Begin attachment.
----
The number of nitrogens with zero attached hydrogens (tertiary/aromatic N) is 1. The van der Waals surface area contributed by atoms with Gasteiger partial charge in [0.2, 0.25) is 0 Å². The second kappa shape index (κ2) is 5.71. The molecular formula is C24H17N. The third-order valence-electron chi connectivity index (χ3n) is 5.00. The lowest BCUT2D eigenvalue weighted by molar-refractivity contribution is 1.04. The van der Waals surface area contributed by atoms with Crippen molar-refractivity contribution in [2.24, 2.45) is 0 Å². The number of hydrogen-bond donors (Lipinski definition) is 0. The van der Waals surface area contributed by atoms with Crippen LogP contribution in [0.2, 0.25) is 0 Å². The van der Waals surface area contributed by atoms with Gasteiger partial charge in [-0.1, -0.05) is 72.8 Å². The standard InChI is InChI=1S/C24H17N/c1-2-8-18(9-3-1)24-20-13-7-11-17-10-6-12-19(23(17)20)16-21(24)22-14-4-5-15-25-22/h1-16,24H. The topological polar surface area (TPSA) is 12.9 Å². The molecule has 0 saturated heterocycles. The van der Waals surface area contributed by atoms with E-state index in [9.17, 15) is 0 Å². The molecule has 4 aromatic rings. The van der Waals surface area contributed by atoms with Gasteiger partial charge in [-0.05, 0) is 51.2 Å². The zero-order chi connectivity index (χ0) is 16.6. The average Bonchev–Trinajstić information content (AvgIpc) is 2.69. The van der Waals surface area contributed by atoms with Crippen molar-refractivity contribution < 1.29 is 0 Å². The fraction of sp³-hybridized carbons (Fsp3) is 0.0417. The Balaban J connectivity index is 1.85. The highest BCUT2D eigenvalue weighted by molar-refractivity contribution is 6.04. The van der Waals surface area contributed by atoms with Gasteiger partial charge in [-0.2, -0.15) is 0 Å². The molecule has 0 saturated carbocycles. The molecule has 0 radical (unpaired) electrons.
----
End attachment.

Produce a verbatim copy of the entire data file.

The number of nitrogens with zero attached hydrogens (tertiary/aromatic N) is 1. The van der Waals surface area contributed by atoms with Gasteiger partial charge in [0.2, 0.25) is 0 Å². The second kappa shape index (κ2) is 5.71. The molecular formula is C24H17N. The third-order valence-electron chi connectivity index (χ3n) is 5.00. The lowest BCUT2D eigenvalue weighted by molar-refractivity contribution is 1.04. The van der Waals surface area contributed by atoms with Crippen molar-refractivity contribution in [2.24, 2.45) is 0 Å². The number of hydrogen-bond donors (Lipinski definition) is 0. The van der Waals surface area contributed by atoms with Crippen LogP contribution in [0.2, 0.25) is 0 Å². The van der Waals surface area contributed by atoms with Gasteiger partial charge in [-0.1, -0.05) is 72.8 Å². The standard InChI is InChI=1S/C24H17N/c1-2-8-18(9-3-1)24-20-13-7-11-17-10-6-12-19(23(17)20)16-21(24)22-14-4-5-15-25-22/h1-16,24H. The topological polar surface area (TPSA) is 12.9 Å². The molecule has 0 saturated heterocycles. The van der Waals surface area contributed by atoms with E-state index in [9.17, 15) is 0 Å². The molecule has 4 aromatic rings. The van der Waals surface area contributed by atoms with Gasteiger partial charge in [-0.05, 0) is 51.2 Å². The zero-order chi connectivity index (χ0) is 16.6. The average Bonchev–Trinajstić information content (AvgIpc) is 2.69. The van der Waals surface area contributed by atoms with Crippen molar-refractivity contribution < 1.29 is 0 Å². The fraction of sp³-hybridized carbons (Fsp3) is 0.0417. The Balaban J connectivity index is 1.85. The highest BCUT2D eigenvalue weighted by molar-refractivity contribution is 6.04. The van der Waals surface area contributed by atoms with Gasteiger partial charge in [-0.2, -0.15) is 0 Å². The molecule has 0 saturated carbocycles. The molecule has 0 radical (unpaired) electrons.